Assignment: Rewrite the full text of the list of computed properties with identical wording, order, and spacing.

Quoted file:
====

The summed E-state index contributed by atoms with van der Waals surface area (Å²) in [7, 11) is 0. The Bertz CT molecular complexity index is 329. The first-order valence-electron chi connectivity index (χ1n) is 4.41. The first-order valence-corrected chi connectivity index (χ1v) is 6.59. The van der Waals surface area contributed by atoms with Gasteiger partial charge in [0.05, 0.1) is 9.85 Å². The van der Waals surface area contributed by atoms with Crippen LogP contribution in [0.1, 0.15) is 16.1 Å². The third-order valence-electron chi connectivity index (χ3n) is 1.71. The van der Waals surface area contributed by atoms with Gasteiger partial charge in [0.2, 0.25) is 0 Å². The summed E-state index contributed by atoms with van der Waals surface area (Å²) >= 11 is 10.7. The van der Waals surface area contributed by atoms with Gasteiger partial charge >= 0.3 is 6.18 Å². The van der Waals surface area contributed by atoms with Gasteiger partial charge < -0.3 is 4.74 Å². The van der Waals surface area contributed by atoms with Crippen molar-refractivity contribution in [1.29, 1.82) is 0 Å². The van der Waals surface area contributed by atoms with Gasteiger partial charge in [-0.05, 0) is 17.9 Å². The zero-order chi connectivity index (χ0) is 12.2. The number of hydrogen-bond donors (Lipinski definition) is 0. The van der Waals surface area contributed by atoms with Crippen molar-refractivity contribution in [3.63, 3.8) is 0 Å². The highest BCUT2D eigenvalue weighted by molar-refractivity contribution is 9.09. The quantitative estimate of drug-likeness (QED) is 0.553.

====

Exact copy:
The summed E-state index contributed by atoms with van der Waals surface area (Å²) in [7, 11) is 0. The Bertz CT molecular complexity index is 329. The first-order valence-electron chi connectivity index (χ1n) is 4.41. The first-order valence-corrected chi connectivity index (χ1v) is 6.59. The van der Waals surface area contributed by atoms with Gasteiger partial charge in [0.05, 0.1) is 9.85 Å². The van der Waals surface area contributed by atoms with Crippen LogP contribution in [0.1, 0.15) is 16.1 Å². The third-order valence-electron chi connectivity index (χ3n) is 1.71. The van der Waals surface area contributed by atoms with Gasteiger partial charge in [0.2, 0.25) is 0 Å². The summed E-state index contributed by atoms with van der Waals surface area (Å²) >= 11 is 10.7. The van der Waals surface area contributed by atoms with Gasteiger partial charge >= 0.3 is 6.18 Å². The van der Waals surface area contributed by atoms with Gasteiger partial charge < -0.3 is 4.74 Å². The van der Waals surface area contributed by atoms with Crippen molar-refractivity contribution in [1.29, 1.82) is 0 Å². The van der Waals surface area contributed by atoms with Gasteiger partial charge in [-0.05, 0) is 17.9 Å². The zero-order chi connectivity index (χ0) is 12.2. The number of hydrogen-bond donors (Lipinski definition) is 0. The van der Waals surface area contributed by atoms with Crippen molar-refractivity contribution in [3.63, 3.8) is 0 Å². The highest BCUT2D eigenvalue weighted by molar-refractivity contribution is 9.09. The quantitative estimate of drug-likeness (QED) is 0.553.